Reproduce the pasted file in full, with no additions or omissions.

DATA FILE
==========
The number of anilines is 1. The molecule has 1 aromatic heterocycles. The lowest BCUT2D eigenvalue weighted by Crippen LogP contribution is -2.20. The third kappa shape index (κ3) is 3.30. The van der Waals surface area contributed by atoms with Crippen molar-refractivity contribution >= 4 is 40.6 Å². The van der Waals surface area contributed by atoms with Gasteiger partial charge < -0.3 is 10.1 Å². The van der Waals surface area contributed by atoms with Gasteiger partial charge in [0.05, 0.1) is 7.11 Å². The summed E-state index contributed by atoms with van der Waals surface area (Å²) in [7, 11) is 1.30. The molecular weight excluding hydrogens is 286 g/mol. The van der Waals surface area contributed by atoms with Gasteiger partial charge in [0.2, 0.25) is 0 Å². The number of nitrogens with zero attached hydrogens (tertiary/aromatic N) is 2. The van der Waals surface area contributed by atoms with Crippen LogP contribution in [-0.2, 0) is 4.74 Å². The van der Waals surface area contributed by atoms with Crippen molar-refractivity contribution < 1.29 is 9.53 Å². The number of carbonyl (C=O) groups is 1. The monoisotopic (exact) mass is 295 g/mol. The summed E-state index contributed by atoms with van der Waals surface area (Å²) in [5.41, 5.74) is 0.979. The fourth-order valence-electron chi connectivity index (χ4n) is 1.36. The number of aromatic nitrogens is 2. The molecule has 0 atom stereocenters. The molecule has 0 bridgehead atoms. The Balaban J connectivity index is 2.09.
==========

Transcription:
The number of anilines is 1. The molecule has 1 aromatic heterocycles. The lowest BCUT2D eigenvalue weighted by Crippen LogP contribution is -2.20. The third kappa shape index (κ3) is 3.30. The van der Waals surface area contributed by atoms with Crippen molar-refractivity contribution >= 4 is 40.6 Å². The van der Waals surface area contributed by atoms with Gasteiger partial charge < -0.3 is 10.1 Å². The van der Waals surface area contributed by atoms with Gasteiger partial charge in [0.05, 0.1) is 7.11 Å². The summed E-state index contributed by atoms with van der Waals surface area (Å²) in [7, 11) is 1.30. The molecular weight excluding hydrogens is 286 g/mol. The van der Waals surface area contributed by atoms with Gasteiger partial charge in [0.2, 0.25) is 0 Å². The number of nitrogens with zero attached hydrogens (tertiary/aromatic N) is 2. The van der Waals surface area contributed by atoms with Crippen LogP contribution in [-0.2, 0) is 4.74 Å². The van der Waals surface area contributed by atoms with Crippen molar-refractivity contribution < 1.29 is 9.53 Å². The number of carbonyl (C=O) groups is 1. The monoisotopic (exact) mass is 295 g/mol. The summed E-state index contributed by atoms with van der Waals surface area (Å²) in [5.41, 5.74) is 0.979. The fourth-order valence-electron chi connectivity index (χ4n) is 1.36. The number of aromatic nitrogens is 2. The molecule has 0 atom stereocenters. The molecule has 0 bridgehead atoms. The Balaban J connectivity index is 2.09.